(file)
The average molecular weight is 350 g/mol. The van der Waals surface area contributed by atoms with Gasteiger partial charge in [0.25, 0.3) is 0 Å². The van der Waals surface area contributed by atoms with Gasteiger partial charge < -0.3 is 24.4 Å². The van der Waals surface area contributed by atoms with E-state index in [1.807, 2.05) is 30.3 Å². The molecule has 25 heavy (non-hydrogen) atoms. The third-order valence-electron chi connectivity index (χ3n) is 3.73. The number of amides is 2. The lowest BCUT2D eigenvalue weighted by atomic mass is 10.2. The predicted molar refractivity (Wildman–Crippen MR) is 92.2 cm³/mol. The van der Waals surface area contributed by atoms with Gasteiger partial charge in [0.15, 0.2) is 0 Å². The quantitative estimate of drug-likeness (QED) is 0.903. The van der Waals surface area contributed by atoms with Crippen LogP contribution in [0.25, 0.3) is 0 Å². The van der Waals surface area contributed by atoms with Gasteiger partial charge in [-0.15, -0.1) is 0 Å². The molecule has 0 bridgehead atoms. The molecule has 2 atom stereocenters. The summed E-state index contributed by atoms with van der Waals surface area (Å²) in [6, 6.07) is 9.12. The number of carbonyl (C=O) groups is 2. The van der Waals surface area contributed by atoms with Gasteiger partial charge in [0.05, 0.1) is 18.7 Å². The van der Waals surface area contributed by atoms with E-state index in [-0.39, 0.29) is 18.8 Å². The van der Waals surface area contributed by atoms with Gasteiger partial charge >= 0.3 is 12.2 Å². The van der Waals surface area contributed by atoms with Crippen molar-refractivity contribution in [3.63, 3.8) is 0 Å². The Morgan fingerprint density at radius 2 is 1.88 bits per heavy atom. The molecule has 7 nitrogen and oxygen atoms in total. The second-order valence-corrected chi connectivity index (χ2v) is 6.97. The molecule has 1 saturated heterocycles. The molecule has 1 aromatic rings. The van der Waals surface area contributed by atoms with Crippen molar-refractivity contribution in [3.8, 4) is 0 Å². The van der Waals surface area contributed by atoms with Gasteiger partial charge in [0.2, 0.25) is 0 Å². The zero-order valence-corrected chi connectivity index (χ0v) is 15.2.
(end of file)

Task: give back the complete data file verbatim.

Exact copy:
The average molecular weight is 350 g/mol. The van der Waals surface area contributed by atoms with Gasteiger partial charge in [0.25, 0.3) is 0 Å². The van der Waals surface area contributed by atoms with Gasteiger partial charge < -0.3 is 24.4 Å². The van der Waals surface area contributed by atoms with E-state index in [1.807, 2.05) is 30.3 Å². The molecule has 25 heavy (non-hydrogen) atoms. The third-order valence-electron chi connectivity index (χ3n) is 3.73. The number of amides is 2. The lowest BCUT2D eigenvalue weighted by atomic mass is 10.2. The predicted molar refractivity (Wildman–Crippen MR) is 92.2 cm³/mol. The van der Waals surface area contributed by atoms with Gasteiger partial charge in [0.15, 0.2) is 0 Å². The quantitative estimate of drug-likeness (QED) is 0.903. The van der Waals surface area contributed by atoms with Crippen LogP contribution in [0.25, 0.3) is 0 Å². The van der Waals surface area contributed by atoms with Gasteiger partial charge in [-0.15, -0.1) is 0 Å². The molecule has 0 bridgehead atoms. The molecule has 2 atom stereocenters. The summed E-state index contributed by atoms with van der Waals surface area (Å²) in [6, 6.07) is 9.12. The number of carbonyl (C=O) groups is 2. The van der Waals surface area contributed by atoms with Gasteiger partial charge in [0.05, 0.1) is 18.7 Å². The van der Waals surface area contributed by atoms with E-state index in [-0.39, 0.29) is 18.8 Å². The van der Waals surface area contributed by atoms with Gasteiger partial charge >= 0.3 is 12.2 Å². The van der Waals surface area contributed by atoms with Crippen molar-refractivity contribution in [3.63, 3.8) is 0 Å². The Morgan fingerprint density at radius 2 is 1.88 bits per heavy atom. The molecule has 7 nitrogen and oxygen atoms in total. The second-order valence-corrected chi connectivity index (χ2v) is 6.97. The molecule has 1 saturated heterocycles. The molecule has 1 aromatic rings. The van der Waals surface area contributed by atoms with Crippen molar-refractivity contribution in [3.8, 4) is 0 Å². The van der Waals surface area contributed by atoms with Gasteiger partial charge in [0.2, 0.25) is 0 Å². The zero-order valence-corrected chi connectivity index (χ0v) is 15.2.